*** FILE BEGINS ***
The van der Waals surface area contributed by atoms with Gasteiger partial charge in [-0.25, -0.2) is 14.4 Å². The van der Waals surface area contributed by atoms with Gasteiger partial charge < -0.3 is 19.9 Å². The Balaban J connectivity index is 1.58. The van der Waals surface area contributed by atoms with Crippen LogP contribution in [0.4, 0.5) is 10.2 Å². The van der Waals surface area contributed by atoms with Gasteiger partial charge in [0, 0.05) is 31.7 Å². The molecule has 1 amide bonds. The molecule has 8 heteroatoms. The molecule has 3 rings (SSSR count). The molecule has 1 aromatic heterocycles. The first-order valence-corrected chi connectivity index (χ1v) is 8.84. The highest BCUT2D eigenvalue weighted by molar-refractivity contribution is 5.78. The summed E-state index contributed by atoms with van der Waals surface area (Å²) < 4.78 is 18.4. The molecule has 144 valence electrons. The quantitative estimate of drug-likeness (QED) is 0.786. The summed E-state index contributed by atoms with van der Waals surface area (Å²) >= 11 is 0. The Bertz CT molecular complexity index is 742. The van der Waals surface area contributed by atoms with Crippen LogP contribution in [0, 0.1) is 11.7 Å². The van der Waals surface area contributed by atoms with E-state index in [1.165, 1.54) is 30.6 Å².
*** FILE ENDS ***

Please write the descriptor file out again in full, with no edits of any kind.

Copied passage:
The van der Waals surface area contributed by atoms with Gasteiger partial charge in [-0.25, -0.2) is 14.4 Å². The van der Waals surface area contributed by atoms with Gasteiger partial charge < -0.3 is 19.9 Å². The Balaban J connectivity index is 1.58. The van der Waals surface area contributed by atoms with Crippen LogP contribution in [0.4, 0.5) is 10.2 Å². The van der Waals surface area contributed by atoms with Gasteiger partial charge in [0, 0.05) is 31.7 Å². The molecule has 1 amide bonds. The molecule has 8 heteroatoms. The molecule has 3 rings (SSSR count). The molecule has 1 aromatic heterocycles. The first-order valence-corrected chi connectivity index (χ1v) is 8.84. The highest BCUT2D eigenvalue weighted by molar-refractivity contribution is 5.78. The summed E-state index contributed by atoms with van der Waals surface area (Å²) < 4.78 is 18.4. The molecule has 144 valence electrons. The quantitative estimate of drug-likeness (QED) is 0.786. The summed E-state index contributed by atoms with van der Waals surface area (Å²) >= 11 is 0. The Bertz CT molecular complexity index is 742. The van der Waals surface area contributed by atoms with Crippen LogP contribution in [0, 0.1) is 11.7 Å². The van der Waals surface area contributed by atoms with E-state index in [1.165, 1.54) is 30.6 Å².